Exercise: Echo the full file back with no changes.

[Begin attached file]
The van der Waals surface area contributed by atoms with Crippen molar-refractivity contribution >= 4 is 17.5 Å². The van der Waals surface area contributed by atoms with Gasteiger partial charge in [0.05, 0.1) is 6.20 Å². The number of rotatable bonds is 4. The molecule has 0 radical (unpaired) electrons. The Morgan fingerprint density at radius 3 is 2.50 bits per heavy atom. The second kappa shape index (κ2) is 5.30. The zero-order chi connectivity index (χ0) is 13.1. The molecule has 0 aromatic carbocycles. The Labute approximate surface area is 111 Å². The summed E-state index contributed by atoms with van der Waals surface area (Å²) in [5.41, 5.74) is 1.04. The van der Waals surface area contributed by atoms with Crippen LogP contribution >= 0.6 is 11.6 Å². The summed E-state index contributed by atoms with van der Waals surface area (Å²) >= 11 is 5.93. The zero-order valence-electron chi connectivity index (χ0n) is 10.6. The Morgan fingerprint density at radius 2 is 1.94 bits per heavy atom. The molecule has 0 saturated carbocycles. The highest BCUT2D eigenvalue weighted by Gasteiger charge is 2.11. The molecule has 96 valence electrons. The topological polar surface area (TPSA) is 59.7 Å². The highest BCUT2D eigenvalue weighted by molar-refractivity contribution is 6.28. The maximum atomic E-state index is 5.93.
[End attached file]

The van der Waals surface area contributed by atoms with Crippen molar-refractivity contribution >= 4 is 17.5 Å². The van der Waals surface area contributed by atoms with Gasteiger partial charge in [0.05, 0.1) is 6.20 Å². The number of rotatable bonds is 4. The molecule has 0 radical (unpaired) electrons. The Morgan fingerprint density at radius 3 is 2.50 bits per heavy atom. The second kappa shape index (κ2) is 5.30. The zero-order chi connectivity index (χ0) is 13.1. The molecule has 0 aromatic carbocycles. The Labute approximate surface area is 111 Å². The summed E-state index contributed by atoms with van der Waals surface area (Å²) in [5.41, 5.74) is 1.04. The van der Waals surface area contributed by atoms with Crippen LogP contribution >= 0.6 is 11.6 Å². The summed E-state index contributed by atoms with van der Waals surface area (Å²) >= 11 is 5.93. The zero-order valence-electron chi connectivity index (χ0n) is 10.6. The Morgan fingerprint density at radius 2 is 1.94 bits per heavy atom. The molecule has 0 saturated carbocycles. The highest BCUT2D eigenvalue weighted by Gasteiger charge is 2.11. The molecule has 96 valence electrons. The topological polar surface area (TPSA) is 59.7 Å². The highest BCUT2D eigenvalue weighted by molar-refractivity contribution is 6.28. The maximum atomic E-state index is 5.93.